Groundwater and Climate Change – Multi-Level Law and Policy Perspectives

Edited by Philippe Cullet and Raya Marina Stephan
Abingdon: Routledge
2019

This book undertakes a scholarly assessment of the state of the art of law and policy perspectives on groundwater and climate change at the international, regional and national levels. A particular focus is given to India, which is the largest user of groundwater in the world, and where groundwater is the primary source of water for domestic and agricultural uses. The extremely rapid rise in groundwater use in many Indian states has led to a growing groundwater crisis that they must address. The existing regulatory framework has not adapted to the challenges and fails to address any environmental concerns. On climate change, India has adopted a policy framework that makes the link with water, but no legislation has followed up to make the link operational. The subject matter of this book has been widely debated with regard to each of its main two components separately. Bringing these two domains together is what makes this book unique. The link between climate change and groundwater has been acknowledged to some extent, and there is growing interest in studying the impacts of climate change on (ground)water. Similarly, in water and environmental law and policy, increasing attention has been given to the study of climate change and groundwater legal and policy frameworks but generally separately. This book contributes to filling this knowledge gap by drawing on contributions from leading experts in the field of environmental and water law and policy who have been involved in climate change and/or groundwater research.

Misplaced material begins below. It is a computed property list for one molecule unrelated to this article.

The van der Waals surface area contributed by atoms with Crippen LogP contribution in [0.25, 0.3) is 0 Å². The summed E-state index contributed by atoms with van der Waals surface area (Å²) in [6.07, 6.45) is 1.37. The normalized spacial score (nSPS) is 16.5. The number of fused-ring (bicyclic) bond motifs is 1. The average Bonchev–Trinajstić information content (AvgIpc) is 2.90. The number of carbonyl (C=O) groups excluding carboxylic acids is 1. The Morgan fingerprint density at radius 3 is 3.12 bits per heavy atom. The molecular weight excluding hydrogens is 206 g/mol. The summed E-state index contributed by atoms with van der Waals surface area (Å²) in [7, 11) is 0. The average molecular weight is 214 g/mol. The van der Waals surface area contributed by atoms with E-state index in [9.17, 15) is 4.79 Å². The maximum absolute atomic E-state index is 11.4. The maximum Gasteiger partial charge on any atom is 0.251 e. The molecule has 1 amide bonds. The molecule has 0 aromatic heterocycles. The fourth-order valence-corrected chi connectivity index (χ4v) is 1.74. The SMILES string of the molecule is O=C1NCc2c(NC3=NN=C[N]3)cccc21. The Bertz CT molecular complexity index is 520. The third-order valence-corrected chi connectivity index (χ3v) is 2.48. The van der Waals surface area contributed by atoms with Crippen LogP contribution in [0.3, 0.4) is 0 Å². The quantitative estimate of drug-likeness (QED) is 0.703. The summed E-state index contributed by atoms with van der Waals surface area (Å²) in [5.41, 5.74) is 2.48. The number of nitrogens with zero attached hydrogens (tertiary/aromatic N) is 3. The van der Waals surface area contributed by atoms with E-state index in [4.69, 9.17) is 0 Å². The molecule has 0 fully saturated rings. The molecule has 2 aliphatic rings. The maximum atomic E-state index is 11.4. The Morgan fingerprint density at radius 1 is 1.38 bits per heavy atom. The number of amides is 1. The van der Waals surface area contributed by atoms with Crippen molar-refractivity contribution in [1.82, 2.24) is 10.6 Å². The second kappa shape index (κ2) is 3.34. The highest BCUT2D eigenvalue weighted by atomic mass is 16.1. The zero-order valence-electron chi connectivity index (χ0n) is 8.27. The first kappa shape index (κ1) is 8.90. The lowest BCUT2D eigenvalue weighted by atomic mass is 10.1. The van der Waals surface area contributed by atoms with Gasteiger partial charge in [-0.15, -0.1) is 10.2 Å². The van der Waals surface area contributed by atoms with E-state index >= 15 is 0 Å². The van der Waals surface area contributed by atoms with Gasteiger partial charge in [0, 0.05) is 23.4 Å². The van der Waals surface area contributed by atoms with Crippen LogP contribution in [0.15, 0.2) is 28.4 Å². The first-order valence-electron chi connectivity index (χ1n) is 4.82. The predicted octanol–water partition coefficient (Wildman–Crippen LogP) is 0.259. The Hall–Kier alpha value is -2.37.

The chapters in this book were originally published in a special issue of Water International.